Regulations in many countries now mandate a minimum energy efficiency for electric motors that are at least 1 hp. But does it make sense to replace motors smaller than 1 hp in the interest of energy efficiency?
That was one of the questions a German wastewater-treatment plant tried to answer with some recent tests. Workers there took measurements to gauge the economics of replacing an ordinary 0.37-kW (0.55-hp) induction motor with a more-efficient design for powering a disc thickener, a rotating sieve that filters water from sludge and mud. In use, the motor rotates the sieve with a constant torque because the sludge has a constant consistency. The new motor, a synchronous permanent-magnet design, ended up using about 40% less energy than a conventional induction motor.
The original induction motor created 2.62 Nm of torque at 1,350 rpm and operated with 61.5% efficiency, and dissipated 0.26 kW/hr. The new motor, from Bauer Gear Motor, Somerset, N. J., created 3.5 Nm of torque at 1,500 rpm and operated with an efficiency of 87.7%, dissipating 0.16 kW/hr. Both motors operated from an inverter from Danfoss, Baltimore, and used the same Bauer 381:5 gearbox which was 94% efficient.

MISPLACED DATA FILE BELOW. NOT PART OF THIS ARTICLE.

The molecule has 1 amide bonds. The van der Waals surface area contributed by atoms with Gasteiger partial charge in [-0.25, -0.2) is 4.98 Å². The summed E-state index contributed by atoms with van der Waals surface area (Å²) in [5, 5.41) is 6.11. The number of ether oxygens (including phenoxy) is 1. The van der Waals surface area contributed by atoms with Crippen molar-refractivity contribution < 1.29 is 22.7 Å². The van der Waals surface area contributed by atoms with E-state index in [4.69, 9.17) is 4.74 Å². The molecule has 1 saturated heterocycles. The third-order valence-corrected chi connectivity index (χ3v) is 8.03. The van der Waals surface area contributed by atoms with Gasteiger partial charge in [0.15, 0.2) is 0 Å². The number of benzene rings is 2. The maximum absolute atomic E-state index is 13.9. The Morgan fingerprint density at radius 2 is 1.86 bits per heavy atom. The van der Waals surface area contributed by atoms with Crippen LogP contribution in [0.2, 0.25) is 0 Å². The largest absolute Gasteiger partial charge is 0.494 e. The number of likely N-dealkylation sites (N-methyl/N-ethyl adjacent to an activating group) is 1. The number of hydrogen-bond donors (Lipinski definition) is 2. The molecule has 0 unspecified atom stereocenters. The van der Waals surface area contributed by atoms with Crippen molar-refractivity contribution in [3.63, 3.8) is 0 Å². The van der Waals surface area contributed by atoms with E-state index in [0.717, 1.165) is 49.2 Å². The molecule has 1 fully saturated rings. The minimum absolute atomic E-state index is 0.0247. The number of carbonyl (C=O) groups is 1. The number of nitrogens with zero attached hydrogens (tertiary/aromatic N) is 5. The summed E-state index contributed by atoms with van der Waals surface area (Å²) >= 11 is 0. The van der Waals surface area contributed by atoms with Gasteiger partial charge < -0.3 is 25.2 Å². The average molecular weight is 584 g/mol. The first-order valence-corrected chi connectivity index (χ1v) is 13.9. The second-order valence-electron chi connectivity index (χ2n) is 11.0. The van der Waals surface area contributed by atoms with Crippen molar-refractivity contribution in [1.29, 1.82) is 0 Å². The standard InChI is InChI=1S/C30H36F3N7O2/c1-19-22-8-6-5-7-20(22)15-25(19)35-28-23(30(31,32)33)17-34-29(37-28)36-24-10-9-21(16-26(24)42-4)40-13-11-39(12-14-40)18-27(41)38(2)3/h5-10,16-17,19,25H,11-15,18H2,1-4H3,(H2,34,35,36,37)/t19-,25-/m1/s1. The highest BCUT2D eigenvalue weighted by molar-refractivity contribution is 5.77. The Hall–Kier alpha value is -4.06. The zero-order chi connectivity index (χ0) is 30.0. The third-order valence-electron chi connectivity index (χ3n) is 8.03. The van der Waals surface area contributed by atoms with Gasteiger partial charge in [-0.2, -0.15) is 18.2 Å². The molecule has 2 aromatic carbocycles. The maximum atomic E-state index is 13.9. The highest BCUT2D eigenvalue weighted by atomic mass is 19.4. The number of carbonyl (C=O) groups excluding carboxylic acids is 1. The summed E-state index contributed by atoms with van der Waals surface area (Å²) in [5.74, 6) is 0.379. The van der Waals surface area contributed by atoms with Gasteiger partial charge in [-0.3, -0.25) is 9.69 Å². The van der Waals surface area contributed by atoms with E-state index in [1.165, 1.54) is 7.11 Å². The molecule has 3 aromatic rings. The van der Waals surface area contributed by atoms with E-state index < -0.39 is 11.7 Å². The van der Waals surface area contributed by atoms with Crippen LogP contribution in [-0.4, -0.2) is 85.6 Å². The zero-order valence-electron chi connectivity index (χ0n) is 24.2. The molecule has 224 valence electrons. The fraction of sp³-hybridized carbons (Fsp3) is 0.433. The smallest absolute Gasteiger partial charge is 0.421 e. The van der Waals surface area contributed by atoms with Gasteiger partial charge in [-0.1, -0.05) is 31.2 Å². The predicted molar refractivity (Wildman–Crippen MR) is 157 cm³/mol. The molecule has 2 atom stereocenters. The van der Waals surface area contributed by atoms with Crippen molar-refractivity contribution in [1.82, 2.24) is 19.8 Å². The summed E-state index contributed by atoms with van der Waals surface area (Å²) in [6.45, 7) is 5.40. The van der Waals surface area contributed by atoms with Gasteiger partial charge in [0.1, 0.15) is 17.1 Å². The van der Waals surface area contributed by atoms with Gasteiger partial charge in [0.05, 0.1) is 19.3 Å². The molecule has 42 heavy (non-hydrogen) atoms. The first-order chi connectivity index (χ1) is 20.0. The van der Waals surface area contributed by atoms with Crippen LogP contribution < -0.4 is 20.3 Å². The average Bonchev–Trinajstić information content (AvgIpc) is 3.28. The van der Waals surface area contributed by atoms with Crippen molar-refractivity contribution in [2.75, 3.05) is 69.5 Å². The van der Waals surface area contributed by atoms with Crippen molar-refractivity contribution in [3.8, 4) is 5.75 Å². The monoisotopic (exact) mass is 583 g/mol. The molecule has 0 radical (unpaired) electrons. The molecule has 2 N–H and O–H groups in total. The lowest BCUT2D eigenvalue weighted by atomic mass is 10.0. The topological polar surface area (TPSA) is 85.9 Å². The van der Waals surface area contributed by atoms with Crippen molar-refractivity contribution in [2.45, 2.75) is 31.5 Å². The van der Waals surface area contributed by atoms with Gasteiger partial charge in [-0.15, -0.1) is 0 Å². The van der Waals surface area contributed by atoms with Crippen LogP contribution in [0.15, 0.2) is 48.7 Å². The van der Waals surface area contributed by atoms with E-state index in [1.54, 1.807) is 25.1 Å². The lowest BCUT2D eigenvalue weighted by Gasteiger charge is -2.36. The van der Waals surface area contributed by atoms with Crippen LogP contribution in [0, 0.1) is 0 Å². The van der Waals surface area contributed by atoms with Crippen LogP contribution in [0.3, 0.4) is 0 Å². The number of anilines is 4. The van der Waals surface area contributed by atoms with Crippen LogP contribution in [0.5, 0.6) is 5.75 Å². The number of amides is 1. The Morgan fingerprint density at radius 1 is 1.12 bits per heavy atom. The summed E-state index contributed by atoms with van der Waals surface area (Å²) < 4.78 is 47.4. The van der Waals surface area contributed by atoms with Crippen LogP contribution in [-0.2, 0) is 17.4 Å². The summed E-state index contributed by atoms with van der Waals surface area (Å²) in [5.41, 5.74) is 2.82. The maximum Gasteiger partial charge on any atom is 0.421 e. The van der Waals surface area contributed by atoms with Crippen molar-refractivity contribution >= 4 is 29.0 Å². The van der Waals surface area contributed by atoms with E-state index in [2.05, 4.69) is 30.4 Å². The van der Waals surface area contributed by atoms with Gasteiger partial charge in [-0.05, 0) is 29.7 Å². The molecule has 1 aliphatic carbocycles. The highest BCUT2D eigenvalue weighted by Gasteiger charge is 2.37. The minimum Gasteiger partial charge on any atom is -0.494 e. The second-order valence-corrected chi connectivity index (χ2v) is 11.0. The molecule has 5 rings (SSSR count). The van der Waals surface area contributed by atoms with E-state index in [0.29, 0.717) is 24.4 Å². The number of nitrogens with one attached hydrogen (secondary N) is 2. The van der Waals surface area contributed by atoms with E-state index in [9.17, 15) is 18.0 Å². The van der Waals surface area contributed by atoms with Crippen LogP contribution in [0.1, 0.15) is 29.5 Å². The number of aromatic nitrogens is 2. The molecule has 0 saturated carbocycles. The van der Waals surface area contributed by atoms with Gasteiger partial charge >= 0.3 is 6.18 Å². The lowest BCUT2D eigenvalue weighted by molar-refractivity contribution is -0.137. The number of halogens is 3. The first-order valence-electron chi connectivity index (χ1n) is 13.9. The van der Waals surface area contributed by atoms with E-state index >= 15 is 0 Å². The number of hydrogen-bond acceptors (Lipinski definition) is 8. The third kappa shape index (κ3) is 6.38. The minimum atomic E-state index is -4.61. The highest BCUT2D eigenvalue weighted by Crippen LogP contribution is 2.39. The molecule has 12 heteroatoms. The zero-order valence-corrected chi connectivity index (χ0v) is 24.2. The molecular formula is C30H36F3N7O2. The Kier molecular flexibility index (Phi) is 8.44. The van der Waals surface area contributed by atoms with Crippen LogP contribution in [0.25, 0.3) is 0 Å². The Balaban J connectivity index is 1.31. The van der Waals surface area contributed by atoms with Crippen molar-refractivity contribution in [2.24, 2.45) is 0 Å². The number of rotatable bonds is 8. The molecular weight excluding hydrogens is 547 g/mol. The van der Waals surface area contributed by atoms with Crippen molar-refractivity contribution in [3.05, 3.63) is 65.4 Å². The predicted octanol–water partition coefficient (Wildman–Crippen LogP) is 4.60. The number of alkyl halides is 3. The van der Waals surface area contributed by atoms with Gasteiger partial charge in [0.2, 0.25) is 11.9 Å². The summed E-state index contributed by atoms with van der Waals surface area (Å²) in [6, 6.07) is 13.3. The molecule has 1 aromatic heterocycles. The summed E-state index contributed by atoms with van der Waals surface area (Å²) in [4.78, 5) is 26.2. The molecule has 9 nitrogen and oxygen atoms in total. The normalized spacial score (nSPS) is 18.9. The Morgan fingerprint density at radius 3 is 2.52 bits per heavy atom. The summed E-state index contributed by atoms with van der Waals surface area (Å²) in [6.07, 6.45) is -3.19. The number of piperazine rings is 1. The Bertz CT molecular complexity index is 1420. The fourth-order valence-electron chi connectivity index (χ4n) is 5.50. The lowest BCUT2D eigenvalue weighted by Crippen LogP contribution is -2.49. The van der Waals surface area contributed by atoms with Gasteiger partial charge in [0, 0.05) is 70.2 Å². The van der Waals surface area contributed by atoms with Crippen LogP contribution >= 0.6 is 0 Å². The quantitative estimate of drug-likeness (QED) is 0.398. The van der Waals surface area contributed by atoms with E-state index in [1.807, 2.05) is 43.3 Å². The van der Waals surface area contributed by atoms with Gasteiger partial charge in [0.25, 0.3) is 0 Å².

Estimates are that over four years, the induction motor would consume 2,657 kW-hr compared to 1,635 kW-hr for the synchronous PM motor.
Bauer personnel involved in the test note that there are moreefficient induction motors available and that comparisons with one of those motors would not be as dramatic. Nevertheless, the synchronous PM motor would have still saved energy and been less expensive to boot. An induction motor with premium efficiency for this application would have demonstrated at least 82.5% energy efficiency, weighed 88 lb, and cost about $905, say Bauer personnel. The 87.7%-efficient synchronous PM motor used in the test weighed 55 lb and cost about $879.